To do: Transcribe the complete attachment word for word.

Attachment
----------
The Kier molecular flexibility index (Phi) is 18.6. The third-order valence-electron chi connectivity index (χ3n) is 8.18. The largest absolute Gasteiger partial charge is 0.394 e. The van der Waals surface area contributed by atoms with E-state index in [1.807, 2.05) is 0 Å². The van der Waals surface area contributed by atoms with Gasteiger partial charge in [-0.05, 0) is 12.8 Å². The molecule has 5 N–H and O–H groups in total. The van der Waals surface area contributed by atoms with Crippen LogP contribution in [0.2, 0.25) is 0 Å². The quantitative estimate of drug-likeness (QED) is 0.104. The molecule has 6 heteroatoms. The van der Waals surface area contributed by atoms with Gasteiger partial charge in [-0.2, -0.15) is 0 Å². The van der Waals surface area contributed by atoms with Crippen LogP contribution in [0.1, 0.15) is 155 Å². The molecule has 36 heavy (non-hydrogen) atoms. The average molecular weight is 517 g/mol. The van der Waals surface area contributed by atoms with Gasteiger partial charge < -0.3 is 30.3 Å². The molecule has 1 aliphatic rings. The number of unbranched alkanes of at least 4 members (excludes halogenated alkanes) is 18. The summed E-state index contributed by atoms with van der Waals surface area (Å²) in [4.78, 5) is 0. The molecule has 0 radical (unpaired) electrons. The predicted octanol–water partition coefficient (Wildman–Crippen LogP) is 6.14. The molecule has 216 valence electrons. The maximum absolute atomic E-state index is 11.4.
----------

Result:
The Kier molecular flexibility index (Phi) is 18.6. The third-order valence-electron chi connectivity index (χ3n) is 8.18. The largest absolute Gasteiger partial charge is 0.394 e. The van der Waals surface area contributed by atoms with E-state index in [1.807, 2.05) is 0 Å². The van der Waals surface area contributed by atoms with Gasteiger partial charge in [-0.05, 0) is 12.8 Å². The molecule has 5 N–H and O–H groups in total. The van der Waals surface area contributed by atoms with Crippen LogP contribution in [0.2, 0.25) is 0 Å². The quantitative estimate of drug-likeness (QED) is 0.104. The molecule has 6 heteroatoms. The van der Waals surface area contributed by atoms with Gasteiger partial charge in [-0.2, -0.15) is 0 Å². The van der Waals surface area contributed by atoms with Crippen LogP contribution in [0.1, 0.15) is 155 Å². The molecule has 36 heavy (non-hydrogen) atoms. The average molecular weight is 517 g/mol. The van der Waals surface area contributed by atoms with Gasteiger partial charge < -0.3 is 30.3 Å². The molecule has 1 aliphatic rings. The number of unbranched alkanes of at least 4 members (excludes halogenated alkanes) is 18. The summed E-state index contributed by atoms with van der Waals surface area (Å²) in [4.78, 5) is 0. The molecule has 0 radical (unpaired) electrons. The predicted octanol–water partition coefficient (Wildman–Crippen LogP) is 6.14. The molecule has 216 valence electrons. The maximum absolute atomic E-state index is 11.4.